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SANDFORD VILLAGE SCHOOL

 

The village school in Sandford - front facade Sandford Village School

© Richard J. Brine

 

This is the front facade of the village school in Sandford and what an impression it must make on any child who passes through its doors. The school is still going strong and, as it has always done, provides the children of Sandford with an excellent start in life. Think how it must have seemed in the early 19th century to children of humble  farm labourers as they entered this temple of learning. What a message this striking architecture sends out - "Here is that most valuable of commodities - education. Here is a temple of Learning"!

 

The man who built this unique structure was Sir Humphrey Davie, lord of the manor in the 1820s, who lived at nearby Creedy Park. If he had merely wished to present the village with a school, he could have provided something far less ornate but instead, he went to endless trouble and expense to set up a lasting monument to the power of learning - even having a model made so that the builders (who had no idea what a Greek temple looked like) would understand his intentions exactly. And, as if that wasn't enough, the whole edifice is built of that ancient, traditional Devon building material called cob - a blend of mud, straw and water.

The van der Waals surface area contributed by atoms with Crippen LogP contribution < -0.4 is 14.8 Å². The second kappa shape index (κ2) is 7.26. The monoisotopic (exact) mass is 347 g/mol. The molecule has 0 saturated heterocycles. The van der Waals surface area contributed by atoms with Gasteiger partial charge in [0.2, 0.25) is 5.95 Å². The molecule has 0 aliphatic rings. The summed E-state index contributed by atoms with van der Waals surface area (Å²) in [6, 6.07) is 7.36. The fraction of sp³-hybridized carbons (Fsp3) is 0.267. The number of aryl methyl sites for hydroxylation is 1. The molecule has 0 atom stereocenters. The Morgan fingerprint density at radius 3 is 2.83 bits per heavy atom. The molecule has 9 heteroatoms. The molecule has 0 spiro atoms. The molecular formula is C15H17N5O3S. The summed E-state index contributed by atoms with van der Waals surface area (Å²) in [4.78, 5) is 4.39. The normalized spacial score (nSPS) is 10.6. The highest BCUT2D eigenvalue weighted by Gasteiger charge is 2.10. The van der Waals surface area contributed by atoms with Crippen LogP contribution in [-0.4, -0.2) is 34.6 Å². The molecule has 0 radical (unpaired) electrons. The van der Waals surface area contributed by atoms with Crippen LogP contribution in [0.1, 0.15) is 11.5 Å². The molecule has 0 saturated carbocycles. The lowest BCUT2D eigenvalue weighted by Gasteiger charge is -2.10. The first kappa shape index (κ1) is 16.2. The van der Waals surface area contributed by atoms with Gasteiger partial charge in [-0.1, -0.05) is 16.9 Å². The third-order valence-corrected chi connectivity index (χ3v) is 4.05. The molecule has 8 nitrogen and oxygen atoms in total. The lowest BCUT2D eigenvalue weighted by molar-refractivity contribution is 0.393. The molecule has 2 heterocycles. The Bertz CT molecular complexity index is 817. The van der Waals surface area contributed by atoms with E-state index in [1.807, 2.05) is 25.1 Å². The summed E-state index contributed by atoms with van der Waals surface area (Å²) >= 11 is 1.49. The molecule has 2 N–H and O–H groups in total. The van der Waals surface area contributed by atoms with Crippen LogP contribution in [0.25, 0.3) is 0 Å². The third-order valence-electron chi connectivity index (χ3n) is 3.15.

Model made for the builders in the 1820s

Model made for the builders in the 1820s

©Sandford School

 

In 1677, Sir Humphrey's ancestor, Sir John Davie, left an annuity of £16, £10 of which was to be paid to " some understanding and honest man, fit to keep an English School". Twenty poor children of Sandford were to be taught to read the Bible, say the Creed  the Lord's Prayer, the Ten Commandments and the Catechism. £5.10s was to be spent of blue cloth caps and coats for the ten poorest children and 10s to be spent on books. Each child was to be instructed for two years, and on leaving , was to be given a Bible. Other wealthy men and women followed Sir John's example and made gifts enabling small "Dame" schools to open at New Buildings in 1743 and East Village in 1774.

 

Upton Hellions has never had a school and in recent years, the children had to walk over the fields to Sandford to share the educational opportunities offered in that parish. Nonetheless, when all men over 18 were called on to sign the Protestation Oath in 1642, 2 in every 5 men in Upton Hellions could sign their own names whereas the national average was said to be no more than 1 in 6. Credit is given for this to the Rector of the time - James Hersate, who took it upon himself to educate the poor children of his tiny parish.

 

 

 
 
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